People allegedly threw rocks and bottles, prompting police to use tear gas and K9s. Nineteen people were arrested. Lucero said residents at the park had been harassed by police even before that incident, including some encounters Lucero said involved beatings. He called the June 1981 events traumatizing, something “he can’t just get rid of.”
“I’m glad it’s happening,” Lucero said about the name change. “I’ve been wanting to see it for years.”
Councilwoman Sandoval promised during her campaign that she’d rename the park.
Sandoval grew up knowing Rodriguez and was best friends with Rodriguez’s daughter. She helped get a plaque on the kiosko dedicated to local residents, and she organized a community cruise starting at the park last year.
After Stapleton announced it would get a new name — the current one comes from a former Denver mayor and KKK member — Sandoval said she heard from local leaders, including state Sen. Julie Gonzales of Denver; Nita Gonzales, the former head of Escuela Tlatelolco, and Colorado Poet Laureate Bobby LeFebre, to put the wheels in motion to rename Columbus Park.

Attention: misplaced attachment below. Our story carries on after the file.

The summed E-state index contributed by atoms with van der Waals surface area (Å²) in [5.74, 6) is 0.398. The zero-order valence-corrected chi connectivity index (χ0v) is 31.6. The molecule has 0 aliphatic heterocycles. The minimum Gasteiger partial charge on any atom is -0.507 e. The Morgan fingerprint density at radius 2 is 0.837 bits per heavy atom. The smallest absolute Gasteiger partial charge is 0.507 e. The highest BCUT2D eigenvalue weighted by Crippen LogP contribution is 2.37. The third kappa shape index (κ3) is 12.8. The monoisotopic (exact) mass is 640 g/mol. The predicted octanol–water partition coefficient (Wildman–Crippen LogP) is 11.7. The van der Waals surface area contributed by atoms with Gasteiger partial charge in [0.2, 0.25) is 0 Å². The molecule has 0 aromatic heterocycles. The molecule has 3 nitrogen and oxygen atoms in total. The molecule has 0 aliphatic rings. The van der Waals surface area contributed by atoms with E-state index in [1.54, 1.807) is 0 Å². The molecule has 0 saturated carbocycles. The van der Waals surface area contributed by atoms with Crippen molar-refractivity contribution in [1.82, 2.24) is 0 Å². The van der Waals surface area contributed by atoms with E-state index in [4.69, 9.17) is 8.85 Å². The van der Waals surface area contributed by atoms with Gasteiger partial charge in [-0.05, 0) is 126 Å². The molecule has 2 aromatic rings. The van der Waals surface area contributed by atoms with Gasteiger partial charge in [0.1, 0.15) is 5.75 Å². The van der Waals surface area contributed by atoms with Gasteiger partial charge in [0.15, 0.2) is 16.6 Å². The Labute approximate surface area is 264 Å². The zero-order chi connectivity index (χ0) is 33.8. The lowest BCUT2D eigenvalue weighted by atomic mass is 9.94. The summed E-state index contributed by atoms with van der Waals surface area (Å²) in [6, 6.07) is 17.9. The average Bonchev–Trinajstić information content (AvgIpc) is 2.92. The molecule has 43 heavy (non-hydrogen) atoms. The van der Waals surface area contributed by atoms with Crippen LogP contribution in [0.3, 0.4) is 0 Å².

“They just decided that now is the time,” Sandoval said. “There’s energy. People are looking for ways to make an impact for those who can’t necessarily go down and protest, so this is another way to be a part of the change.”
People across the country and are reconsidering the figures that some streets, statutes and even cities represent after yet another Black man, George Floyd, died in police custody. His death has launched a movement that has many institutions reconsidering their dedication to diversity.
It’s easy for Rodriguez to connect Floyd’s death to Columbus Park. He and others clashed with police in the early 1970s when the city started enforcing the park’s curfew. The people who suggested the name change and demanded for jobs during the protests were mainly young people in the neighborhood. He said organizing at the time involved few adults.